I have not all the material that was once available on Christian Rollinger's Canon FD documentation project site, and I am still publishing what I have. If someone have some of the material not available here, please send me and I'll share it here.
I started to inspect what the hell Corel Standby Service is used for and why. It is started in the registry Run section at startup.
Iit scans your hard disk - yes, exactly - and then build a list of dlls in a file called StandbyList.dat in the PSP X3 folder. The filename is recorded in the HKEY_LOCAL_MACHINE\SOFTWARE\Corel\Standby\1.0\ImageLists\PaintShop Photo Pro registry key. It keeps on scanning the same files over and over. Sometimes it loads a DLL, probably to read resources.
Lately I started a new sport. After each installation, I hunt and kill all the useless processes that too many applications runs at startup without a good reason. Although Delphi is in the pack too (why does it starts BlackfishSQL without asking?), today I'll examine Corel Paint Shop Pro X3. I've been using PSP since version four or five - and it was a good small program for image editing. Now in the Corel's hands it entered the "bloatware" category fully - and adopted tha bad behaviour to install several processes running all the time without asking the user. The latest setup, fully luser compliant, asks only the destination folder.
I've complained a lot about the security (or better, lack of) of Datasnap 2010. The usual answer was that I was wrong, and anyway filters could be used to implement it. Now Bob Swart - who wrote the Delphi 2010 Datasnap white paper - filed two QC entries about Datasnap security. The first asking for HTTPS support, the other reporting a serious performance issue when using filters.
On December 8th, a holiday in Italy, we woke up early in Geneva to visit the CERN centre. After a rainy day spent visiting Geneva, the Moon was shining in the sky, telling us that beside some remaining clouds, it was going to be a sunny day. The CERN laboratories are nearby Geneva airport, just outside the city, and if it was not for some roadworks that forced us to find alternative paths playing with the GPS - finally we arrived in front of Building 33, the CERN reception. Outside, on the other side of the road, the Globe of Reasearch and Innovation marks the spot, telling this is not just the usual campus.
Our booked visit was beginning at 10, but my colleague Dario happen to be friend of a physicist working there, thereby we were invited to have breakfast with him. While waiting for him we bought some souvenirs of the visit, including the helmets used while accessing the instruments.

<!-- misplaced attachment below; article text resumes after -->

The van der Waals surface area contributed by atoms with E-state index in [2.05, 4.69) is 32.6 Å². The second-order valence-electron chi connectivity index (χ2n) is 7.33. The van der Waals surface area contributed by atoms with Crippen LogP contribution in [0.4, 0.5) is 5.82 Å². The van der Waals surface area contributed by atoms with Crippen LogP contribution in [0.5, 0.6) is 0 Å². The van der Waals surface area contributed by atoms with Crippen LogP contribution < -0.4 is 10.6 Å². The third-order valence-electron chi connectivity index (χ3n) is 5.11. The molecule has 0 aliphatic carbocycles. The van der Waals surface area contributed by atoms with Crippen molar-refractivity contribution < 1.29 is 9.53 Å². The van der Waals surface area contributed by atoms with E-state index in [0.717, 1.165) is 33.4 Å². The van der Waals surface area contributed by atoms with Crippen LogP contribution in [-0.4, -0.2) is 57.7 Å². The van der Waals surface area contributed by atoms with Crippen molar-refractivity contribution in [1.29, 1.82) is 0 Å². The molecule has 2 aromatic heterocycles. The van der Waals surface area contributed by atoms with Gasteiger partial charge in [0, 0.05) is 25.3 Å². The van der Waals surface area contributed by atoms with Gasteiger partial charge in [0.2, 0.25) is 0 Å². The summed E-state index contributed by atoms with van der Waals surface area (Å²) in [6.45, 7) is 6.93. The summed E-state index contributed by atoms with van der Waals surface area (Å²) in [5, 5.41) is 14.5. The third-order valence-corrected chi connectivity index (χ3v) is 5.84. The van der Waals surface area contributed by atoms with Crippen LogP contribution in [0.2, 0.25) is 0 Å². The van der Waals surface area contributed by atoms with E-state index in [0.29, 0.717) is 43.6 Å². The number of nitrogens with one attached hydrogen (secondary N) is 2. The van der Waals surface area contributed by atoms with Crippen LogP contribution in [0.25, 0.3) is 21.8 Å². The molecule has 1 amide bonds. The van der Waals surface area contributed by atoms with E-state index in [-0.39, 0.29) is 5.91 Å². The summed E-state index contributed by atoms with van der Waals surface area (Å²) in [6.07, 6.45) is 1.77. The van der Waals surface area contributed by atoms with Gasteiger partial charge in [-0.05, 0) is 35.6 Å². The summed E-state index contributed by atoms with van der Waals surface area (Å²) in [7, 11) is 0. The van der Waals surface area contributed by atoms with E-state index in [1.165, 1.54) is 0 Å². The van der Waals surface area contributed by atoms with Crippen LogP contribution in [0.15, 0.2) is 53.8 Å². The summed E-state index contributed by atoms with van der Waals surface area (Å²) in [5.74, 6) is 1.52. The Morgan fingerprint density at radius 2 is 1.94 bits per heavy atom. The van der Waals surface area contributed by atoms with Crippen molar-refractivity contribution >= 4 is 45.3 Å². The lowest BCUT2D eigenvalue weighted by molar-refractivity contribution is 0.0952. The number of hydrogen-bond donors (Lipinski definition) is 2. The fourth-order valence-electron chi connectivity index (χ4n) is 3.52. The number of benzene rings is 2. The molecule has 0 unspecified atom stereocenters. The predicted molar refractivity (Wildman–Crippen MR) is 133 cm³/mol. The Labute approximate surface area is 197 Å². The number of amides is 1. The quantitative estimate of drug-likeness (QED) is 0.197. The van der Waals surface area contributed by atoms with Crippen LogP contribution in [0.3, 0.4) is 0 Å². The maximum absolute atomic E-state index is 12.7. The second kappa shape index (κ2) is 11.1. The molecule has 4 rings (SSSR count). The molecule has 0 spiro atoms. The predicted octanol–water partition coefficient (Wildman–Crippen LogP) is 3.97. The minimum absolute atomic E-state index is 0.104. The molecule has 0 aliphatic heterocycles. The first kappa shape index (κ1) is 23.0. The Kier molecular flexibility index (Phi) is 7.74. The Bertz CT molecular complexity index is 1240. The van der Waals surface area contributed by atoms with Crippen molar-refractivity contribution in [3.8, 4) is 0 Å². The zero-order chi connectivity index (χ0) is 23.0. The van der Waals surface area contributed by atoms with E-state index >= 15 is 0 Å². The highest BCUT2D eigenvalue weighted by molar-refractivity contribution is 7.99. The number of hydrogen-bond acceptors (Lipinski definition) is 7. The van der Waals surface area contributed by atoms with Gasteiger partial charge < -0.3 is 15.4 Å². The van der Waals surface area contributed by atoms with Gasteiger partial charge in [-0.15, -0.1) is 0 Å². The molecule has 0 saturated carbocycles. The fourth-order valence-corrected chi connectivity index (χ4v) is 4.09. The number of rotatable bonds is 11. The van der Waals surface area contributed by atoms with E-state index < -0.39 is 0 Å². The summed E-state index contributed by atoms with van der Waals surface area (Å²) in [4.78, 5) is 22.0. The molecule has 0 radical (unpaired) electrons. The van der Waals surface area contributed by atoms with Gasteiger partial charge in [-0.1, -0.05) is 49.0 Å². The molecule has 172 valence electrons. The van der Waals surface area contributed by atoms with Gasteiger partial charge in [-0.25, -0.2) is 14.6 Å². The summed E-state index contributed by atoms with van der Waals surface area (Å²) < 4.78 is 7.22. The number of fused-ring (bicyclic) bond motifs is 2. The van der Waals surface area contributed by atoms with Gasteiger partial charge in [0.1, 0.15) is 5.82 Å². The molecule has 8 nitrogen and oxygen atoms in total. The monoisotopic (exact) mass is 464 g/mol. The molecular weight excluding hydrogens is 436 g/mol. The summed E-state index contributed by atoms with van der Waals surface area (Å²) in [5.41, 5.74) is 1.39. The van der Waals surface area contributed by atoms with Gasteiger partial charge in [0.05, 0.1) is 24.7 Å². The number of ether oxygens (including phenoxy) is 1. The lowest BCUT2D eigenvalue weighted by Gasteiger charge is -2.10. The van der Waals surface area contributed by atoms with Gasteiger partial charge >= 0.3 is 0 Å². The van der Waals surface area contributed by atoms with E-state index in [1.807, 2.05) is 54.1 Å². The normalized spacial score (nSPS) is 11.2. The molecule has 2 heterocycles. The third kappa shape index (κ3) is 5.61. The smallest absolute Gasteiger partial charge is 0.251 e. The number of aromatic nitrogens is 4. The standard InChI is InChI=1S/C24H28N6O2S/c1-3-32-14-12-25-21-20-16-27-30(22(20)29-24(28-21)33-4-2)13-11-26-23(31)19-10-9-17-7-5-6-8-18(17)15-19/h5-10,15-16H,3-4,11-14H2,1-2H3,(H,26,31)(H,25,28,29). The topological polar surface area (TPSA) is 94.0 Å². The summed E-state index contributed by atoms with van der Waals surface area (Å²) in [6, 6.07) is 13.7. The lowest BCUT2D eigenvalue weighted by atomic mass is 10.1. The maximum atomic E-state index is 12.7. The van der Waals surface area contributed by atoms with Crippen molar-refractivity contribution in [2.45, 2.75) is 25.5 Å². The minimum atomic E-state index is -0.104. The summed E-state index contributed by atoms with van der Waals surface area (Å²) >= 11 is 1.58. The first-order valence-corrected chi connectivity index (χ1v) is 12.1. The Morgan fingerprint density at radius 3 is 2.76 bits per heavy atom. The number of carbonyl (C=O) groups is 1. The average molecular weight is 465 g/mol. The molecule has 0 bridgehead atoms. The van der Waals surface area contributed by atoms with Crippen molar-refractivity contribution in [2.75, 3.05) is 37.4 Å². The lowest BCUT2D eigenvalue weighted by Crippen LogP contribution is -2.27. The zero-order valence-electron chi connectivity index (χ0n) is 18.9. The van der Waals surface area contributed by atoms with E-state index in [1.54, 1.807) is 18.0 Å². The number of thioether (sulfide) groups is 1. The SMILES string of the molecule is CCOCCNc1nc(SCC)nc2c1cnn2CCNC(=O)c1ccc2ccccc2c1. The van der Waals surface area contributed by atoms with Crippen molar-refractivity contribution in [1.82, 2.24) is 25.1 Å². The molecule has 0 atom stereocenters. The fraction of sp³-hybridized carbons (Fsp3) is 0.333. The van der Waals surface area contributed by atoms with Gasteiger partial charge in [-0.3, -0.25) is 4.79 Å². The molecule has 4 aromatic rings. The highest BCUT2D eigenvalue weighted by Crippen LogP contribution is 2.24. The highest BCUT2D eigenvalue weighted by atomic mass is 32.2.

We met Matteo, and he guided us along the labyrinthic corridors of CERN to the self-service area to have breakfast. The CERN is a small, cosmopolitan citadel, people coming from all Europe and beyond.
We spent breakfast discussing Matteo's work - a study on how to predict how instruments become radioactive with use, and thereby how to dispose of them correctly. Although CERN is the place where the World Wide Web was born, we were more interested in its main reaseach area, particle physics. I studied Physics at the university, and although later turned to IT, I always kept a strong interest in Physics.
In the "global" market of today, with the Internet enabling you to sell you software everywhere in the world, you may think great care would be given to localization tools. Delphi ones reached a barely usable state in Delphi 7, and you may think BorCodeDero could only improve it since then. No. They did and still are doing the best to ensure Delphi can't localize applications by itself.
After a long time, I've released a new version of the Message Compiler Editor. This release comes with a setup and a help file. Only minor changes has been made to the editor, now comments are written to the message text file, the options dialog is shown before each compilation, and the OutputBase parameter is now supported. Manifest file are not supported - support is planned for version 3.
Message Compiler Editor is available here.
Lately I started to ask myself if all the cheerings about Embarcadero being the right home for Delphi were wrong. I do not mind they killed the CodeGear brand, I never believed in it. And being Italian, I have no problem to spell Embarcadero. I just feel almost nothing is changed from Borland days, and new issues look to arise.
In the last year often pop up articles, blog or forum posts (like this), asking for a very low cost of free edition of Delphi. Most of them build up a business case for the use they would made of it, although noone tries to build a business case for Embarcadero to demonstrate releasing a free edition is sutainable and won't impact revenues, or increases them. Let's analyze the motivations most advocates of a free release bring.
In these days I was working on tracking down a bug causing a service of ours to stop processing data. It didn't happen often, and was not simple to reproduce - it may take hours or days to appear, and was easir to see it on test/production machine than on my own development PC. Inspecting a system with SysInternals ProcessExplorer (after configuring it to download Windows symbols), showed in all processing threads a call stak like this: